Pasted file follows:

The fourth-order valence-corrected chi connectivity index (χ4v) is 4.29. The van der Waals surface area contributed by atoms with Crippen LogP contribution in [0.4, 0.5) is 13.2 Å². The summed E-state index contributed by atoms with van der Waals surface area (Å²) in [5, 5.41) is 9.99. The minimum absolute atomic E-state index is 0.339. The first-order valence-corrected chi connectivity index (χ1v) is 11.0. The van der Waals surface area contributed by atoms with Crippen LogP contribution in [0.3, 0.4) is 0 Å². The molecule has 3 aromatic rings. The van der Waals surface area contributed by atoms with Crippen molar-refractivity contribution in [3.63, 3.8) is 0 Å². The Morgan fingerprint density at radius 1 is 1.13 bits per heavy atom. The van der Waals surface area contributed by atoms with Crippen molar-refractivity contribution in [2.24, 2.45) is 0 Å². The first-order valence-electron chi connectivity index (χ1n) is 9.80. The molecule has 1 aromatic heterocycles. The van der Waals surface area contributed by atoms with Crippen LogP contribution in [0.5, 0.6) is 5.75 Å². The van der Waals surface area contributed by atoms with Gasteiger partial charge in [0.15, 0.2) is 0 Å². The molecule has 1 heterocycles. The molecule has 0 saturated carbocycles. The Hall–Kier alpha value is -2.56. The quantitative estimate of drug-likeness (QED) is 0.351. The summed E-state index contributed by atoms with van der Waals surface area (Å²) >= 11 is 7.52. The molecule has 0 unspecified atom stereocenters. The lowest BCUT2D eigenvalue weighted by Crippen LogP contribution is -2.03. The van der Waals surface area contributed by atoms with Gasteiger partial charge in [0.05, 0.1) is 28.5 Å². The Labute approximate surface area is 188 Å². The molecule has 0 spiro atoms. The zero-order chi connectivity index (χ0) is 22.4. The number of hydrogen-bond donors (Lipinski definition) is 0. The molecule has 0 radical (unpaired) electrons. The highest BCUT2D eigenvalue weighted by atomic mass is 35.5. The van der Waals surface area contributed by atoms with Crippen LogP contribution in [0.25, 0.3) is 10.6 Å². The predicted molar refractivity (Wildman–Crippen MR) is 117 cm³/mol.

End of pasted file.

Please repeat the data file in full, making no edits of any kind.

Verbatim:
The fourth-order valence-corrected chi connectivity index (χ4v) is 4.29. The van der Waals surface area contributed by atoms with Crippen LogP contribution in [0.4, 0.5) is 13.2 Å². The summed E-state index contributed by atoms with van der Waals surface area (Å²) in [5, 5.41) is 9.99. The minimum absolute atomic E-state index is 0.339. The first-order valence-corrected chi connectivity index (χ1v) is 11.0. The van der Waals surface area contributed by atoms with Crippen LogP contribution in [0.3, 0.4) is 0 Å². The molecule has 3 aromatic rings. The van der Waals surface area contributed by atoms with Crippen molar-refractivity contribution in [3.63, 3.8) is 0 Å². The Morgan fingerprint density at radius 1 is 1.13 bits per heavy atom. The van der Waals surface area contributed by atoms with Crippen molar-refractivity contribution in [2.24, 2.45) is 0 Å². The first-order valence-electron chi connectivity index (χ1n) is 9.80. The molecule has 1 aromatic heterocycles. The van der Waals surface area contributed by atoms with Crippen LogP contribution in [0.5, 0.6) is 5.75 Å². The van der Waals surface area contributed by atoms with Gasteiger partial charge in [0.15, 0.2) is 0 Å². The molecule has 1 heterocycles. The molecule has 0 saturated carbocycles. The Hall–Kier alpha value is -2.56. The quantitative estimate of drug-likeness (QED) is 0.351. The summed E-state index contributed by atoms with van der Waals surface area (Å²) >= 11 is 7.52. The molecule has 0 unspecified atom stereocenters. The lowest BCUT2D eigenvalue weighted by Crippen LogP contribution is -2.03. The van der Waals surface area contributed by atoms with Gasteiger partial charge in [0.05, 0.1) is 28.5 Å². The Labute approximate surface area is 188 Å². The molecule has 0 spiro atoms. The zero-order chi connectivity index (χ0) is 22.4. The number of hydrogen-bond donors (Lipinski definition) is 0. The molecule has 0 radical (unpaired) electrons. The highest BCUT2D eigenvalue weighted by atomic mass is 35.5. The van der Waals surface area contributed by atoms with Crippen LogP contribution in [0.25, 0.3) is 10.6 Å². The predicted molar refractivity (Wildman–Crippen MR) is 117 cm³/mol.